Print Friendly, PDF & Email

Who is the “I” that is anxious?

Part of a series of Bodhisattva's Breakfast Corner talks given during the Green Tara Winter Retreat from December 2009 to March 2010.

  • Seeing “me” and “everyone else” begins the inaccurate view of things
  • Asking the question “Who is anxious?” gives us some distance and perspective

Green Tara Retreat 039: Who is anxious? (download)

Today we’re continuing with this topic of “Anxiety, Fear and Refuge.” (It’s just kind of grown tendrils.) Someone way back there asked a question about fear and we had about seven or eight talks about it. It was very rich. At the end of the last talk I did, where I talked about a couple of ways that I look at anxiety or try to deal with it, Venerable said to me that I hadn’t talked about who is anxious. Let’s look at that a bit today.

There’s a “me” sitting here and then there’s “you all.” Right there, the anxiety begins because that’s not an accurate view of things. If you just sit with that and really notice, there’s a “me” (very solid, a bit anxious, you know whatever is going on: happy, excited, a little sleepy, something), and there is a “you.” There’s this division. There’s personal territory that I have to protect that’s more important than your territory. It’s this idea of some personal space and territory that I’m more interested in. “I” am. “I” am in; “you” are not in. So this bifurcation right away starts this kind of, “Ah! Not so safe. I don’t really know what you are going to be doing.” I don’t know what “I” am going to be doing, but I have some sort of sense of control there.

I had this one teacher who said, practically every time he sat down, “Give up all personal territory. Give up all personal territory.” This freaked me out. Like, “What is he talking about?” Just take that thought and work with it, “Give up all personal territory.” Always we have to have it like this, not like that. “I don’t want that person at the tea counter when I’m there because I’m coming to get my cup of tea. I don’t want to wait.” All those little, even tiny, inkling kinds of things, much less than bigger ones, where no one does what you want them to do the way you want. When we look closer at who the “me” is, as soon as I ask that question, I get a little distance from whatever is going on. I get a little distance from anxiety or whatever as soon as I say “Who is this?” It’s almost like a little mist, kind of [a] cooling mist that comes on and it’s like, “Oh, there’s a question there. Who is this?”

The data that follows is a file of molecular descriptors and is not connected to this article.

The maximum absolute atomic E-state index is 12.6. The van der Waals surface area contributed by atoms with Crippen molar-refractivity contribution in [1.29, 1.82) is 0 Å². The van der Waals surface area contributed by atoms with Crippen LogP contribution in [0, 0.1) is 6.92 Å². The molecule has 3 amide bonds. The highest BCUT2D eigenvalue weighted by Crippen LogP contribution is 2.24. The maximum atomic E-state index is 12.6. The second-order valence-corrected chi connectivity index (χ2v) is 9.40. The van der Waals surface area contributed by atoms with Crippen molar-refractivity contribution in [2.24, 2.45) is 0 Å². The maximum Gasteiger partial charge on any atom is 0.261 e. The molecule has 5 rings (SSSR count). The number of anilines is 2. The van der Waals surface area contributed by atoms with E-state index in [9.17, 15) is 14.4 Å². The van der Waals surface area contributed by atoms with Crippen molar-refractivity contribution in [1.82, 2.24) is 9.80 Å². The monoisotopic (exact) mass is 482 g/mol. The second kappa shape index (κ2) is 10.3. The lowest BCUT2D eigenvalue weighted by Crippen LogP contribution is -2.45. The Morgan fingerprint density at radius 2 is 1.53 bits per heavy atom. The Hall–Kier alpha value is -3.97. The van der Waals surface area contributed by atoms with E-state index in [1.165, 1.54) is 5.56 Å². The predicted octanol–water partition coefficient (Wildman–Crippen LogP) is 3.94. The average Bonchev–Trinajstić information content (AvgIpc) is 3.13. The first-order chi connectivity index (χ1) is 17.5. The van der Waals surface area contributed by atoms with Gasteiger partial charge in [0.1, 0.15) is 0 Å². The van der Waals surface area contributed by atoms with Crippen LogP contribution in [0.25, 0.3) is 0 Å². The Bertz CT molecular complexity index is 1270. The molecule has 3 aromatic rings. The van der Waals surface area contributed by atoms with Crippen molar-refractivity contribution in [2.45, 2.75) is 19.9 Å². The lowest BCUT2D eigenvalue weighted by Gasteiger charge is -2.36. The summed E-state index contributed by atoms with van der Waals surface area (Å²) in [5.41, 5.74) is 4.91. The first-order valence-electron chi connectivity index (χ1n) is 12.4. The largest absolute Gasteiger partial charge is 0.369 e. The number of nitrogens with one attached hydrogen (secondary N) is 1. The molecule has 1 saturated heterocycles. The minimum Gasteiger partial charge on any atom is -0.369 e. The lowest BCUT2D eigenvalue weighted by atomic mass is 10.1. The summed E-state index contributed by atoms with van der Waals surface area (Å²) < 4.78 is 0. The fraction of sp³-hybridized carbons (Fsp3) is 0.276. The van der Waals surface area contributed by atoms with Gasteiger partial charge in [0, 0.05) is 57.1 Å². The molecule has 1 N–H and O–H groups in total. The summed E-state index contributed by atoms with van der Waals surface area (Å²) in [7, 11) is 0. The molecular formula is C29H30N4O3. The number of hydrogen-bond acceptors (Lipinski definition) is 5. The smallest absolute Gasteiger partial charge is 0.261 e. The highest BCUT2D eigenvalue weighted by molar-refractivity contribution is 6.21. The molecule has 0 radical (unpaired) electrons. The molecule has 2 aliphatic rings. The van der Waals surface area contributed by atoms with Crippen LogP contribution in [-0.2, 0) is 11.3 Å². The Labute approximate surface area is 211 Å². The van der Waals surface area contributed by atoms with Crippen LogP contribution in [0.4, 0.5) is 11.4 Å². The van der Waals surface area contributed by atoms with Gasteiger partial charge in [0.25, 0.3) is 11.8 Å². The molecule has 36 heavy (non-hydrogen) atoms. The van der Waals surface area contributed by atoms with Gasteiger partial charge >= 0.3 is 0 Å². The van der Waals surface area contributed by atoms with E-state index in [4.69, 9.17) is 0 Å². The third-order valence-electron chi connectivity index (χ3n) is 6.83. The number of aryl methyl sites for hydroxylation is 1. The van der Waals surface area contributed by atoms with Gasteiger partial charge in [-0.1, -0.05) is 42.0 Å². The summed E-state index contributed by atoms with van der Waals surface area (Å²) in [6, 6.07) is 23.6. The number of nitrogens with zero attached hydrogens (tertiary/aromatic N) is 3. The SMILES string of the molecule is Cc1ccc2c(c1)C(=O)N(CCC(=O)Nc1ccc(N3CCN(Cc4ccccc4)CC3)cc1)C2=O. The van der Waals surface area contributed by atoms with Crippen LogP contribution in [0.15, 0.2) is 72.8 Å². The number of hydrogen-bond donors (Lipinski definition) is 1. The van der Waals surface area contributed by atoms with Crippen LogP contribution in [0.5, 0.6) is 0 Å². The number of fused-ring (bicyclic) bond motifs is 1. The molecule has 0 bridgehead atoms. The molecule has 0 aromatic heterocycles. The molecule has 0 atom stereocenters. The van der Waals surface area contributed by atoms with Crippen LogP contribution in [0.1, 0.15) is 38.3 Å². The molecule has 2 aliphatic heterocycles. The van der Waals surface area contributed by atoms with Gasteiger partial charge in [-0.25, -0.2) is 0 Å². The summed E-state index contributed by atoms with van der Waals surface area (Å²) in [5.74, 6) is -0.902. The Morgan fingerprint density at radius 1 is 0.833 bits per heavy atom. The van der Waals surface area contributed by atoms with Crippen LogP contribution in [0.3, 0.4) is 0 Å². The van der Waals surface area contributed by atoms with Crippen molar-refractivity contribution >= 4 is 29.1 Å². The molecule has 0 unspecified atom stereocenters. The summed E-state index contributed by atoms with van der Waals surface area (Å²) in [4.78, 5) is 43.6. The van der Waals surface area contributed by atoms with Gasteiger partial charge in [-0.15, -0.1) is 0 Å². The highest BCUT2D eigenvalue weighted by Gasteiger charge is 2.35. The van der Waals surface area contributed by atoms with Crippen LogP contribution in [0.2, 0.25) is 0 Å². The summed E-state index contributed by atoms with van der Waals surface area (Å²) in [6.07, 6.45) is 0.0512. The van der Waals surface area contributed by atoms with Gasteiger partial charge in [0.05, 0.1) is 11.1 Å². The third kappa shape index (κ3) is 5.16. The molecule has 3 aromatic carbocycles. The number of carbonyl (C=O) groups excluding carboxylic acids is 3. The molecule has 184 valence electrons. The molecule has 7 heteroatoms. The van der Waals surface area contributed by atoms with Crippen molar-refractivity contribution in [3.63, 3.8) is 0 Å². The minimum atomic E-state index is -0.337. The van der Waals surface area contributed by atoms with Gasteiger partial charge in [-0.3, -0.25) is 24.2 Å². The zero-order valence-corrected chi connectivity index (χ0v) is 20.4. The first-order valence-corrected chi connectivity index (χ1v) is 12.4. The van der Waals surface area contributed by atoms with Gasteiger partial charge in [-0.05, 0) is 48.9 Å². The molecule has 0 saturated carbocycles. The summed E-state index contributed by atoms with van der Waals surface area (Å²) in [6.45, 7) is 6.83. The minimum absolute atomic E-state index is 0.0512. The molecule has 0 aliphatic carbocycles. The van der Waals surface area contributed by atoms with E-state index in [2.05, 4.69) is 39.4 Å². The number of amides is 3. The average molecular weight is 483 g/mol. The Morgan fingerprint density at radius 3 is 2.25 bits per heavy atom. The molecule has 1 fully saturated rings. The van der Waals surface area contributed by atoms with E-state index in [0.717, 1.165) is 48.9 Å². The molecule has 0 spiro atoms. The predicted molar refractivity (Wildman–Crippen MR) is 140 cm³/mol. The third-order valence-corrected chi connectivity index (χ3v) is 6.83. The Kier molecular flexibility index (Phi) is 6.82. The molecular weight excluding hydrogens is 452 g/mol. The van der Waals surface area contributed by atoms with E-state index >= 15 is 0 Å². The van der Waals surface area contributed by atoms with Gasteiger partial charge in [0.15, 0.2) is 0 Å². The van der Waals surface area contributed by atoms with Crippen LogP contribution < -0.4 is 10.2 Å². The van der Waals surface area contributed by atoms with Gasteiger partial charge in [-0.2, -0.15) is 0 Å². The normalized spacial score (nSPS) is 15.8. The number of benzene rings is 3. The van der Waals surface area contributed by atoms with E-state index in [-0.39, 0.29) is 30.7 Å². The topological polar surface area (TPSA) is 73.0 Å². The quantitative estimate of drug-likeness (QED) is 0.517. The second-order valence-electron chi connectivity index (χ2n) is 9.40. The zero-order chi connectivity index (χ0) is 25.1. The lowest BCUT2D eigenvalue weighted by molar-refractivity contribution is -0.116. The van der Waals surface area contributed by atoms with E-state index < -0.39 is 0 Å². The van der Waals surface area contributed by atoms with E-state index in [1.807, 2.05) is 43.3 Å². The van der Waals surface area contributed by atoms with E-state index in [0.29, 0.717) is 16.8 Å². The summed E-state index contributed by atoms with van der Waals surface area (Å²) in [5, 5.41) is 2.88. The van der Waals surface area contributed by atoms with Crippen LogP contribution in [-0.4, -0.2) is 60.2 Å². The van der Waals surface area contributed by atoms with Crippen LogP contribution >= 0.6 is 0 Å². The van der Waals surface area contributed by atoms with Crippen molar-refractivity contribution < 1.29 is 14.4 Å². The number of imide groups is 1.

There are many ways to meditate on this, and I am absolutely not expert at it at all. So please read and get much more accurate information than this. But I’ll say a few things. Even in Western science (nothing to do with Buddhism), they will tell you there is not the body there that we think there is. It is just not. The theories have gone way beyond atom theory, and we still talk about that, cells and atoms. But the scientists in the West are now looking at string theory and energy. There is no “there” there, once you go into the cells of the body. There is no “there” there. Now they’re looking for the God particle. They are trying to find the “there” that Buddhism would tell us is not there.

All you have to do is, do these exercises over and over; looking for “me,” looking for “the Kathleen,” looking for the (put your name in). Just sit and quietly look over and over. Now the trick to it, it seems to me, is you have to get a grasp on what you’re looking for, and it slips away constantly. I’ll start and say, “Okay. I’m looking for Kathleen. I’m looking for ‘me.’ Okay, okay, I’ve got that, ‘me.’ Now I’m going to start looking.” And you look out there, “Well, no, it’s not out there. Obviously it’s not out there. It’s around here somewhere, close in. Maybe it’s inside. Okay, let’s look in the body. There’s no room inside the body for this Kathleen. ‘The Kathleen’ … ” Now you’ve got to stop and get that Kathleen again, because she’s already started changing a little. You have to stop and get her again. “Oh, the ‘way’ I see Kathleen. Oh, yes. Okay, I got it. Is she inside this body? No, it’s just blood, guts, bones, fluids, all kinds of organs. She is not in there.” That’s pretty shocking right there. I find it kind of shocking. Because I think there’s sort of homunculus, a little Kathleen pulling the levers or something. “Not! I can cut open my body and, not there. So, where did she go? Oh, you have to get her again.”